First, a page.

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United States Department of Agriculture

Agricultural Research Service

Title: THE EFFECTS OF CO-MINGLED RUSSIAN AND ITALIAN HONEY BEE STOCKS AND SUNNY OR SHADED APIARIES ON VARROA MITE POPULATION GROWTH, WORKER BEE POPULATION AND HONEY PRODUCTION

Authors
item Rinderer, Thomas
item De Guzman, Lilia
item Harper, C - HARPER'S HONEY FARM

Submitted to: American Bee Journal
Publication Type: Peer Reviewed Journal
Publication Acceptance Date: May 1, 2004
Publication Date: June 1, 2004
Citation: Rinderer, T.E., De Guzman, L.I., Harper, C. 2004. The effects of co-mingled russian and italian honey bee stocks and sunny or shaded apiaries on varroa mite population growth, worker bee population and honey production. American Bee Journal. Vol. 144(6):481-485.

Interpretive Summary: This study was conducted to determine some optimum conditions for managing varroa mite resistant honey bees. The co-mingling colonies of commercial Russian honey bees with commercial colonies of Italian honey bees aided the spread of mites to the resistant Russian colonies. In contrast, non- co-mingled colonies of Russian honey bees had only one-third the number of mites. Also, shaded apiary conditions caused colonies to have more mites. Overall, keeping entire apiaries of mite resistant honey bees in direct sun resulted in colonies having the fewest mites. Additionally, Russian colonies produced about 15% more honey than the Italian honey bees.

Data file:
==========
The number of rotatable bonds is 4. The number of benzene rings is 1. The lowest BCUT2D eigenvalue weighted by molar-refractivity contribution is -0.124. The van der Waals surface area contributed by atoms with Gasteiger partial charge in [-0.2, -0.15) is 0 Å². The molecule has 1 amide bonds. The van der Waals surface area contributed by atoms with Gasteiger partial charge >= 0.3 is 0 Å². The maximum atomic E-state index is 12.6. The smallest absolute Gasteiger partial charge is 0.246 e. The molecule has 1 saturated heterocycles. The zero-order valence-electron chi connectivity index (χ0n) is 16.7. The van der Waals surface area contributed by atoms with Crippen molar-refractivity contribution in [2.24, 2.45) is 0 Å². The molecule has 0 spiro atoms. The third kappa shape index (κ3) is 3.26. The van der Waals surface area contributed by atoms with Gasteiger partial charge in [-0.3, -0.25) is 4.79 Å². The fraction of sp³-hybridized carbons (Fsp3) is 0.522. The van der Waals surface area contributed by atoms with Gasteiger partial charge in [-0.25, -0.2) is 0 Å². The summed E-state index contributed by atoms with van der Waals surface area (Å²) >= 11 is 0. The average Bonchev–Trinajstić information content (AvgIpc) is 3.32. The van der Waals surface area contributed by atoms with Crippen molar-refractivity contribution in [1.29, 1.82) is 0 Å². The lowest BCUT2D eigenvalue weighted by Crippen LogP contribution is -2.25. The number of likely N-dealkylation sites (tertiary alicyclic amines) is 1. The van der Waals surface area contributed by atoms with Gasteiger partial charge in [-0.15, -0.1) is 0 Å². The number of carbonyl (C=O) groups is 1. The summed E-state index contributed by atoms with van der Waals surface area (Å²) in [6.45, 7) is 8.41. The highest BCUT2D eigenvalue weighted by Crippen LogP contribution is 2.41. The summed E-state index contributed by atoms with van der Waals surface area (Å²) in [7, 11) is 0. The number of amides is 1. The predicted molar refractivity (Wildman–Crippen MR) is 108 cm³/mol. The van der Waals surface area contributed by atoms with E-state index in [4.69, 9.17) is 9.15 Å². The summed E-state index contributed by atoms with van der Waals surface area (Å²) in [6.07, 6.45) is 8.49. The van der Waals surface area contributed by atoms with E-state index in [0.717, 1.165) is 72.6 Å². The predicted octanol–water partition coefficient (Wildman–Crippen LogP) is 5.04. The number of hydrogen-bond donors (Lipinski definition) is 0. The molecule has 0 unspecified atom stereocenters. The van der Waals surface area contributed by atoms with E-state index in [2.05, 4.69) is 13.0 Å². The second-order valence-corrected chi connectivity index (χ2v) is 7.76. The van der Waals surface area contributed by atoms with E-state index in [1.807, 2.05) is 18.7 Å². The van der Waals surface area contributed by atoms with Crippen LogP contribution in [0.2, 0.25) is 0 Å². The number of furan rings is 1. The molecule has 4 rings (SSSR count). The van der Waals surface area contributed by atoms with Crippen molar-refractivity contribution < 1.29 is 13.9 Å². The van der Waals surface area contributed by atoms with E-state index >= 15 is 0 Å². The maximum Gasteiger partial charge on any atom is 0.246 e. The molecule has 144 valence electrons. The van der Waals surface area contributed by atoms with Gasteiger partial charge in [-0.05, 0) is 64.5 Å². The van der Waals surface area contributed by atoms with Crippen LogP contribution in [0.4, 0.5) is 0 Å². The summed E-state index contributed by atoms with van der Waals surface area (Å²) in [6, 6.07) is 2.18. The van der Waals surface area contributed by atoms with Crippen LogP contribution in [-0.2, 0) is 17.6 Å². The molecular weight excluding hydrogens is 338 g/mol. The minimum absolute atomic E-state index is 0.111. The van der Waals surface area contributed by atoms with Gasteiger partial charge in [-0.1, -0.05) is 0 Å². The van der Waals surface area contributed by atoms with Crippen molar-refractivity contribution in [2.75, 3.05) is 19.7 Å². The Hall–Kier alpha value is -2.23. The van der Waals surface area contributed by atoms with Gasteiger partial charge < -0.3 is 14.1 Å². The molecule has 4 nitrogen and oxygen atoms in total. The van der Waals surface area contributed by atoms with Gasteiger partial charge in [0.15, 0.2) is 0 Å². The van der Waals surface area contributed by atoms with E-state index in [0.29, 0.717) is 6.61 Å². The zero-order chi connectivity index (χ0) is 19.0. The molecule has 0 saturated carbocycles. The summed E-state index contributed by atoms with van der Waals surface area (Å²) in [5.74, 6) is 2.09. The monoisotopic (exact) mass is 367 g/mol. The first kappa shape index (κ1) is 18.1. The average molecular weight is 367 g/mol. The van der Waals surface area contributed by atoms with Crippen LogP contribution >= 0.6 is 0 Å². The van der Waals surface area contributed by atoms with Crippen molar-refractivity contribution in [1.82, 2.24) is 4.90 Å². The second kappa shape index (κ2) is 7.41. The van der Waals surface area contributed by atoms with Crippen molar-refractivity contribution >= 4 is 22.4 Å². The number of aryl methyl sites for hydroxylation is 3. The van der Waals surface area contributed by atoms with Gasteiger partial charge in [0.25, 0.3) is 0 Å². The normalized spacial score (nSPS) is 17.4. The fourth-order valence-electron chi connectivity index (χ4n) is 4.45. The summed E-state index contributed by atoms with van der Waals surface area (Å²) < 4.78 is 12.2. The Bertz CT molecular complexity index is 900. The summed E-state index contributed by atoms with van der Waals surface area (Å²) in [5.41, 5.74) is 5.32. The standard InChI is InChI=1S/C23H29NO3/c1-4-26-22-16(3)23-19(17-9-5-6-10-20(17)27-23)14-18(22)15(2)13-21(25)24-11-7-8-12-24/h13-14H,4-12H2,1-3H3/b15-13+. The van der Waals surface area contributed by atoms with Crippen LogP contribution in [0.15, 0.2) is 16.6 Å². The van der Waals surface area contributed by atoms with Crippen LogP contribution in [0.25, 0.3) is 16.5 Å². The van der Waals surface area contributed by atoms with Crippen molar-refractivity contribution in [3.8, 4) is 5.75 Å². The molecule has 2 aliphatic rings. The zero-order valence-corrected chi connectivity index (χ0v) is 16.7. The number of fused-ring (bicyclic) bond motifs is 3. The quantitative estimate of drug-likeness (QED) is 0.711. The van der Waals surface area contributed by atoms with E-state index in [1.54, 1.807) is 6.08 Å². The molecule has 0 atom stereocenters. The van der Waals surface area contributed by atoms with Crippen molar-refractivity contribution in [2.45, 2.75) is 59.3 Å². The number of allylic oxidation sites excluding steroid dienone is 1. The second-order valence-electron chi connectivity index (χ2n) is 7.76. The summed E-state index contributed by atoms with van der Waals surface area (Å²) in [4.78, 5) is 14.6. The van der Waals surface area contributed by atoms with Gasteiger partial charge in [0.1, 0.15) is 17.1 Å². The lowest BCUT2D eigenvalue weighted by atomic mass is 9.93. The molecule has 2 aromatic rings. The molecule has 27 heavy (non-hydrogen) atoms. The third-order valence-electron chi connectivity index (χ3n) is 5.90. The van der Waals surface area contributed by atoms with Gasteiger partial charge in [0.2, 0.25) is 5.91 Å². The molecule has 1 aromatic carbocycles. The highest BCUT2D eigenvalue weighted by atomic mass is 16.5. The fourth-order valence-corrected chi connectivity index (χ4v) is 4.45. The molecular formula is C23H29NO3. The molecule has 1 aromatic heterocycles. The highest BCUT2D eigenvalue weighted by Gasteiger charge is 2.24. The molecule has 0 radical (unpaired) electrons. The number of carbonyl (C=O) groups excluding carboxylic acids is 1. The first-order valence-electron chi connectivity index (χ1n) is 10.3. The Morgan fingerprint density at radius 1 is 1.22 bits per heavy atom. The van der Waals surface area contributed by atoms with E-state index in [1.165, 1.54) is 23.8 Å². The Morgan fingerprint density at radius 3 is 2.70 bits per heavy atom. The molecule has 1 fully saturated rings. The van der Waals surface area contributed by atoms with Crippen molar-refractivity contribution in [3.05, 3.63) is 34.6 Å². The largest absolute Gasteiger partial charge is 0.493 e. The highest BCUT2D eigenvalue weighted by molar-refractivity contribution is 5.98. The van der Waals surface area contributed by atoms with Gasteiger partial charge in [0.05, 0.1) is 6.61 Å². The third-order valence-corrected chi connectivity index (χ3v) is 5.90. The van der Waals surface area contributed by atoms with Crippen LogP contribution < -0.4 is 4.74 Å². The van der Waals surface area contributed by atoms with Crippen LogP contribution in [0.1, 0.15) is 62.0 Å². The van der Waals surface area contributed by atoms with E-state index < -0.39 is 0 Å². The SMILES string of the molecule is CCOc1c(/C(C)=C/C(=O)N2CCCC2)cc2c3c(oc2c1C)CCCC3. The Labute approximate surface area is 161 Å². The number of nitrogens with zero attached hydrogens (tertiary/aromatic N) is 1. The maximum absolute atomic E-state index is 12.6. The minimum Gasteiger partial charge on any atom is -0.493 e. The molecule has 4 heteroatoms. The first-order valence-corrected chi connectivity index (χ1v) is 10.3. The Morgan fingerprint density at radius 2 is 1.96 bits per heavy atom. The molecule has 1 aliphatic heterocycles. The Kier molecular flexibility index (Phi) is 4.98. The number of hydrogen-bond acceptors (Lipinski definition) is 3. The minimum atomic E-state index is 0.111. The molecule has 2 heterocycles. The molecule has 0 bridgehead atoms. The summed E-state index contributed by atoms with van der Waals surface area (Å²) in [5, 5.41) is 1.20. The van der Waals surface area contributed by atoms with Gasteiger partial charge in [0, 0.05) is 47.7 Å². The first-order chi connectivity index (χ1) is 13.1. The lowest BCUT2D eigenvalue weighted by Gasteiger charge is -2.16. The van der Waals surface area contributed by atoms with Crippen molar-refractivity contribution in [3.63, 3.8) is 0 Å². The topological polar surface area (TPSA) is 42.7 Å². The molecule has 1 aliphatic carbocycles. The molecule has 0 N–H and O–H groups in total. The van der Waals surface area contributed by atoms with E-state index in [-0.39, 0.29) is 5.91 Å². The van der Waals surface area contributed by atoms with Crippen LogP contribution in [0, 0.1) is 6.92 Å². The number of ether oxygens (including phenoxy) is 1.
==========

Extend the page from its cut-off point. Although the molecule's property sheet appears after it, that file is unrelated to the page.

Technical Abstract: The effects of co-mingling colonies of commercial Russian stock with colonies of Italian stock and the effects of direct sun exposure and shade on the growth of Varroa destructor populations, worker bee populations and honey production were compared. Regardless of treatment, the Russian colonies had substantially smaller V. destructor populations than the Italian colonies. Exposure to sunlight retarded mite population growth while prolonged shade accelerated it, causing the death of many of the Italian colonies. The numbers of mites in Russian colonies kept in Russian apiaries were about one-third the numbers of mites in Russian colonies co-mingled with Italian colonies. Russian colonies had larger seasonal changes in honey bee population. Overall, Russian colonies produced an average of 146 pounds of honey while the Italian colonies produced an average of 126 pounds. Honey production in apiaries with both Russian and Italian colonies was consistent with this general difference.

Last Modified: 9/1/2014
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